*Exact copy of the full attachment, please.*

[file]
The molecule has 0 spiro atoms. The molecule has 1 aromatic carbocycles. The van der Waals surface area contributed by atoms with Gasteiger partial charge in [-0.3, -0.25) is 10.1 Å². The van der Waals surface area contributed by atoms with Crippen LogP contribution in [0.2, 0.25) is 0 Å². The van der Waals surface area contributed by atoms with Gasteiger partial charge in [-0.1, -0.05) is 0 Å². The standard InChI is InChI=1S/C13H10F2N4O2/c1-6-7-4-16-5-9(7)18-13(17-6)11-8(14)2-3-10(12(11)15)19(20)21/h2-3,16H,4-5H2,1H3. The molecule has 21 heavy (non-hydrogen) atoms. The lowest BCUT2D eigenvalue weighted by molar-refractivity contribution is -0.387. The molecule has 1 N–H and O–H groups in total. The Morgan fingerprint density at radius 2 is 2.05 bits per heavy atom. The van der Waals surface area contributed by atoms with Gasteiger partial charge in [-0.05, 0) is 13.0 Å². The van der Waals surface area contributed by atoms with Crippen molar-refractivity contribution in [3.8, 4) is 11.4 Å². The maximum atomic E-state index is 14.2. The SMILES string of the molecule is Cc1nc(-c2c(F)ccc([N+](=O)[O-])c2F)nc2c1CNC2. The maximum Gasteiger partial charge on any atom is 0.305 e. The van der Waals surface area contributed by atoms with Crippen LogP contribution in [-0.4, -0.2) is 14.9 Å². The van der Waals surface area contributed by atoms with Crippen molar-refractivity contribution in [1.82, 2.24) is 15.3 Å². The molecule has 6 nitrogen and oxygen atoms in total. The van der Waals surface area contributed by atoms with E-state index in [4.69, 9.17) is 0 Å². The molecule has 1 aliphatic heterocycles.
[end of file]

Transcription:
The molecule has 0 spiro atoms. The molecule has 1 aromatic carbocycles. The van der Waals surface area contributed by atoms with Gasteiger partial charge in [-0.3, -0.25) is 10.1 Å². The van der Waals surface area contributed by atoms with Crippen LogP contribution in [0.2, 0.25) is 0 Å². The van der Waals surface area contributed by atoms with Gasteiger partial charge in [-0.1, -0.05) is 0 Å². The standard InChI is InChI=1S/C13H10F2N4O2/c1-6-7-4-16-5-9(7)18-13(17-6)11-8(14)2-3-10(12(11)15)19(20)21/h2-3,16H,4-5H2,1H3. The molecule has 21 heavy (non-hydrogen) atoms. The lowest BCUT2D eigenvalue weighted by molar-refractivity contribution is -0.387. The molecule has 1 N–H and O–H groups in total. The Morgan fingerprint density at radius 2 is 2.05 bits per heavy atom. The van der Waals surface area contributed by atoms with Gasteiger partial charge in [-0.05, 0) is 13.0 Å². The van der Waals surface area contributed by atoms with Crippen molar-refractivity contribution in [3.8, 4) is 11.4 Å². The maximum atomic E-state index is 14.2. The SMILES string of the molecule is Cc1nc(-c2c(F)ccc([N+](=O)[O-])c2F)nc2c1CNC2. The maximum Gasteiger partial charge on any atom is 0.305 e. The van der Waals surface area contributed by atoms with Crippen LogP contribution in [-0.4, -0.2) is 14.9 Å². The van der Waals surface area contributed by atoms with Crippen molar-refractivity contribution in [1.82, 2.24) is 15.3 Å². The molecule has 6 nitrogen and oxygen atoms in total. The van der Waals surface area contributed by atoms with E-state index in [4.69, 9.17) is 0 Å². The molecule has 1 aliphatic heterocycles.